Danielsson, Adam
    Malmö högskola, Faculty of Culture and Society (KS), School of Arts and Communication (K3).
    Emotional Artifacts for Fashion - boosting personal relations to garments2008Independent thesis Basic level (degree of Bachelor), 10 credits / 15 HE creditsStudent thesis
    Abstract [en]

    I have in this project studied the area of personalized design as a way to create stronger bounds between artifacts and user. The way we relate to what we surround us with is important when we want to expose our personalities and tell who we really are. Today, in a world of mass-production, design and production seldom occurs at the same place. It feels like we are gliding away from the way we were connected to our things in the past. When we needed new cupboards for the kitchen, we went to the local carpenter and let him design and produce what we needed. The clothes were brought from travelling vendors, produced in the village or made by someone in your family, often with self-made yarn from the family farm’s sheep. We often had a connection to what we owned in another way than today. People knew exactly where their possessions came from, what material had been used and where that material had grown. I have within this project investigated how to create that personal connection to an artifact and adapt it to the contemporary. To achieve this I have looked into the different kinds of invisible information that our bodies contain. Information that is produced by numerous processes all the time, which we may not think about. I’ve been studying how people react when their inner processes are visualized through usage tests, exhibitions and finally interviews. The result is a concept I call Emotional Artifacts. The concept is describing how the idea of personalized fashion can be realized. A prototype has been built to show some of the possibilities with this kind of design that, with certain rules and ground sets, is generated by the user and later applied to different media.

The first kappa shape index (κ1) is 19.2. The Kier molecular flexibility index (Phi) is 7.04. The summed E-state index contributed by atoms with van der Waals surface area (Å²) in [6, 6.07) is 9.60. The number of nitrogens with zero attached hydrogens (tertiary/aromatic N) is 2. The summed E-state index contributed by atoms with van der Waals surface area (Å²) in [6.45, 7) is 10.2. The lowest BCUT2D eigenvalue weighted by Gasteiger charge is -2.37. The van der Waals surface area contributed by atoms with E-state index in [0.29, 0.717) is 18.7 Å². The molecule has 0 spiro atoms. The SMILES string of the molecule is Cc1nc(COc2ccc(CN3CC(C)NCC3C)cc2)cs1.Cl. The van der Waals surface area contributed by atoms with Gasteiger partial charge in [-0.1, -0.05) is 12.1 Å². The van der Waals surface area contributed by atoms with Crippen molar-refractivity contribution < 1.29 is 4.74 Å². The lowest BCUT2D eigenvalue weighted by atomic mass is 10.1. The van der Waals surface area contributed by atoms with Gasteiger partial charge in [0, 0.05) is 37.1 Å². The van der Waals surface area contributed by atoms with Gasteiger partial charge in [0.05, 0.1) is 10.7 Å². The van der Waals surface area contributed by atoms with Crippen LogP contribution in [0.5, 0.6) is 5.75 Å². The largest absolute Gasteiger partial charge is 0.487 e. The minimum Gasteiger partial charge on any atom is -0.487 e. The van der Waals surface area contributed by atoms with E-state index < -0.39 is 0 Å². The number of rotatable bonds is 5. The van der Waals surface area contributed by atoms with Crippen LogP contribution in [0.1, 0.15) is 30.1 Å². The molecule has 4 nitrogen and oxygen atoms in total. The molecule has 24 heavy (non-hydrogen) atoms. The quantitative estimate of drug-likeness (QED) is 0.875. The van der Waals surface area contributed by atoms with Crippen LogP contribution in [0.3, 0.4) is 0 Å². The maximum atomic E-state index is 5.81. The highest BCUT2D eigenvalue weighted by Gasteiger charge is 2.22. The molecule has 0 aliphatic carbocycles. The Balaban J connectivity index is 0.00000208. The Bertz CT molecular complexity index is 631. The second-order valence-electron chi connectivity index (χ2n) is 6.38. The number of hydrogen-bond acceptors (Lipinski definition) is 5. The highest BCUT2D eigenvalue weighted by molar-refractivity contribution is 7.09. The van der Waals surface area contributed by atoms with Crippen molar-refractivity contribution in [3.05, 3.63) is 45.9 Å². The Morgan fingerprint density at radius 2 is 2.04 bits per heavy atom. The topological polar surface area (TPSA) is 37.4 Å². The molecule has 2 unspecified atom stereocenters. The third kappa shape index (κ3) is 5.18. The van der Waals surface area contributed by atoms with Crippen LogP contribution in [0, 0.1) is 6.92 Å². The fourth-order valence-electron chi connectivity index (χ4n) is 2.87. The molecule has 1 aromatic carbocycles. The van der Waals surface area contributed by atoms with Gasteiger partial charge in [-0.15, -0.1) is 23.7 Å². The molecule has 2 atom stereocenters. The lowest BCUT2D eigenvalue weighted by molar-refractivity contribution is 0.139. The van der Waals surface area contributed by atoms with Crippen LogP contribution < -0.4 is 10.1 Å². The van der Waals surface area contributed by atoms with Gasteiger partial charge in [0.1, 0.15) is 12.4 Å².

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  • 105.
    de Miguel Capell, Jordi
    Malmö högskola, Faculty of Culture and Society (KS), School of Arts and Communication (K3).
    Looking for Amina: An experience on Forum Theatre. Entertainment-Education and participatory approaches2009Independent thesis Advanced level (degree of Master (One Year)), 10 credits / 15 HE creditsStudent thesis
    Abstract [en]

    This Master in Communication for Development thesis is based on the experience of "Amina's looking for a job", a Forum Theatre play created in 2007 - whith the help of her sons and an NGO- by a Moroccan woman who is discriminated by different institutions in her will to find a decent job in Catalonia, Spain. Through this case study, the essay explores the contributions of participatory approaches to Education-Entertainment field from a communication for social change perspective.

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  • 106.
    Denskus, Tobias
    Malmö högskola, Faculty of Culture and Society (KS), School of Arts and Communication (K3).
    Challenging the international peacebuilding evaluation discourse with qualitative methodologies2012In: Evaluation and Program Planning, ISSN 0149-7189, E-ISSN 1873-7870, Vol. 35, no 1, p. 148-153Article in journal (Refereed)
    Abstract [en]